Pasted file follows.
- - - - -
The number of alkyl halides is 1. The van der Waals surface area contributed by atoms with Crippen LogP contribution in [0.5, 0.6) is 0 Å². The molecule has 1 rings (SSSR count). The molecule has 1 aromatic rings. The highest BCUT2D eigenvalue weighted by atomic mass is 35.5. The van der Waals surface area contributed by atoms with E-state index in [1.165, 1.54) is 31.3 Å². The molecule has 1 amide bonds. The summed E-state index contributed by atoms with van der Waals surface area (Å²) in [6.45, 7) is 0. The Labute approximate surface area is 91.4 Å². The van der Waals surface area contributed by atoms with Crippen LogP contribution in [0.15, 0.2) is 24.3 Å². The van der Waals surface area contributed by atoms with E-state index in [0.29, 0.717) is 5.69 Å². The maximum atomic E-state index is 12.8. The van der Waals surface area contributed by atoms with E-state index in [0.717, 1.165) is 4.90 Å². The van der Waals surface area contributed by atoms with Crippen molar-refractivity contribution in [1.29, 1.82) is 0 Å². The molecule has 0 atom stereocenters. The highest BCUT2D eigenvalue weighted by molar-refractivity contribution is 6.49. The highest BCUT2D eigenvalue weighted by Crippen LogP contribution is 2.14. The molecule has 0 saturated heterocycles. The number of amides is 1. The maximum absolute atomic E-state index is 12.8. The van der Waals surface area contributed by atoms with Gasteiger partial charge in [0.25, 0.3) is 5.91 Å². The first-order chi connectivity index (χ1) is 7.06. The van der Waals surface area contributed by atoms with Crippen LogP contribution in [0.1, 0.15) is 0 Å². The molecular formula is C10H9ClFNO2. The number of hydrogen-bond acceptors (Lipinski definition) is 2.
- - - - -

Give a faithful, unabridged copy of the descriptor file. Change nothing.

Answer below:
The number of alkyl halides is 1. The van der Waals surface area contributed by atoms with Crippen LogP contribution in [0.5, 0.6) is 0 Å². The molecule has 1 rings (SSSR count). The molecule has 1 aromatic rings. The highest BCUT2D eigenvalue weighted by atomic mass is 35.5. The van der Waals surface area contributed by atoms with E-state index in [1.165, 1.54) is 31.3 Å². The molecule has 1 amide bonds. The summed E-state index contributed by atoms with van der Waals surface area (Å²) in [6.45, 7) is 0. The Labute approximate surface area is 91.4 Å². The van der Waals surface area contributed by atoms with Crippen LogP contribution in [0.15, 0.2) is 24.3 Å². The van der Waals surface area contributed by atoms with E-state index in [0.29, 0.717) is 5.69 Å². The maximum atomic E-state index is 12.8. The van der Waals surface area contributed by atoms with E-state index in [0.717, 1.165) is 4.90 Å². The van der Waals surface area contributed by atoms with Crippen molar-refractivity contribution in [1.29, 1.82) is 0 Å². The molecule has 0 atom stereocenters. The highest BCUT2D eigenvalue weighted by molar-refractivity contribution is 6.49. The highest BCUT2D eigenvalue weighted by Crippen LogP contribution is 2.14. The molecule has 0 saturated heterocycles. The number of amides is 1. The maximum absolute atomic E-state index is 12.8. The van der Waals surface area contributed by atoms with Gasteiger partial charge in [0.25, 0.3) is 5.91 Å². The first-order chi connectivity index (χ1) is 7.06. The van der Waals surface area contributed by atoms with Crippen LogP contribution in [0.1, 0.15) is 0 Å². The molecular formula is C10H9ClFNO2. The number of hydrogen-bond acceptors (Lipinski definition) is 2.